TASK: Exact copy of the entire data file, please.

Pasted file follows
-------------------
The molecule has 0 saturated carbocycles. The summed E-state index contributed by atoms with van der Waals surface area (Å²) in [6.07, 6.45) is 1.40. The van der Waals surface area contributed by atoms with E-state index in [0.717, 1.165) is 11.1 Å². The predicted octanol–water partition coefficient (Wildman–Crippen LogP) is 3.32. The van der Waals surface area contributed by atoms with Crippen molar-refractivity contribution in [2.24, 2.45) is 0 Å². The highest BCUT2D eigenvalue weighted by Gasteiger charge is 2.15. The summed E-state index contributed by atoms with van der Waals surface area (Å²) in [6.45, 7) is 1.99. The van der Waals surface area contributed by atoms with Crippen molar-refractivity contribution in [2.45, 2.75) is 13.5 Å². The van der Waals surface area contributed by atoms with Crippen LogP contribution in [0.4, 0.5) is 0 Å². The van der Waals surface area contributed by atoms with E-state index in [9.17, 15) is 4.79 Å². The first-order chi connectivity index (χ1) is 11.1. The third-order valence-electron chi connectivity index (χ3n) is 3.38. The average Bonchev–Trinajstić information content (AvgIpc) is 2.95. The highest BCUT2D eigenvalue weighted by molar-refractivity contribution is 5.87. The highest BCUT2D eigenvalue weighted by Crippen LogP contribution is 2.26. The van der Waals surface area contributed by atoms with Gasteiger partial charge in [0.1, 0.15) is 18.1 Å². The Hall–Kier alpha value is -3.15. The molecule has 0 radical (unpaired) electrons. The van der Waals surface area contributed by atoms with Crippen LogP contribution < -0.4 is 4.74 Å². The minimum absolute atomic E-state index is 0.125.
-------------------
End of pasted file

The molecule has 0 saturated carbocycles. The summed E-state index contributed by atoms with van der Waals surface area (Å²) in [6.07, 6.45) is 1.40. The van der Waals surface area contributed by atoms with E-state index in [0.717, 1.165) is 11.1 Å². The predicted octanol–water partition coefficient (Wildman–Crippen LogP) is 3.32. The van der Waals surface area contributed by atoms with Crippen molar-refractivity contribution in [2.24, 2.45) is 0 Å². The highest BCUT2D eigenvalue weighted by Gasteiger charge is 2.15. The summed E-state index contributed by atoms with van der Waals surface area (Å²) in [6.45, 7) is 1.99. The van der Waals surface area contributed by atoms with Crippen molar-refractivity contribution in [2.45, 2.75) is 13.5 Å². The van der Waals surface area contributed by atoms with Crippen LogP contribution in [0.4, 0.5) is 0 Å². The van der Waals surface area contributed by atoms with E-state index in [9.17, 15) is 4.79 Å². The first-order chi connectivity index (χ1) is 11.1. The third-order valence-electron chi connectivity index (χ3n) is 3.38. The average Bonchev–Trinajstić information content (AvgIpc) is 2.95. The highest BCUT2D eigenvalue weighted by molar-refractivity contribution is 5.87. The highest BCUT2D eigenvalue weighted by Crippen LogP contribution is 2.26. The van der Waals surface area contributed by atoms with Gasteiger partial charge in [0.1, 0.15) is 18.1 Å². The Hall–Kier alpha value is -3.15. The molecule has 0 radical (unpaired) electrons. The van der Waals surface area contributed by atoms with Crippen LogP contribution < -0.4 is 4.74 Å². The minimum absolute atomic E-state index is 0.125.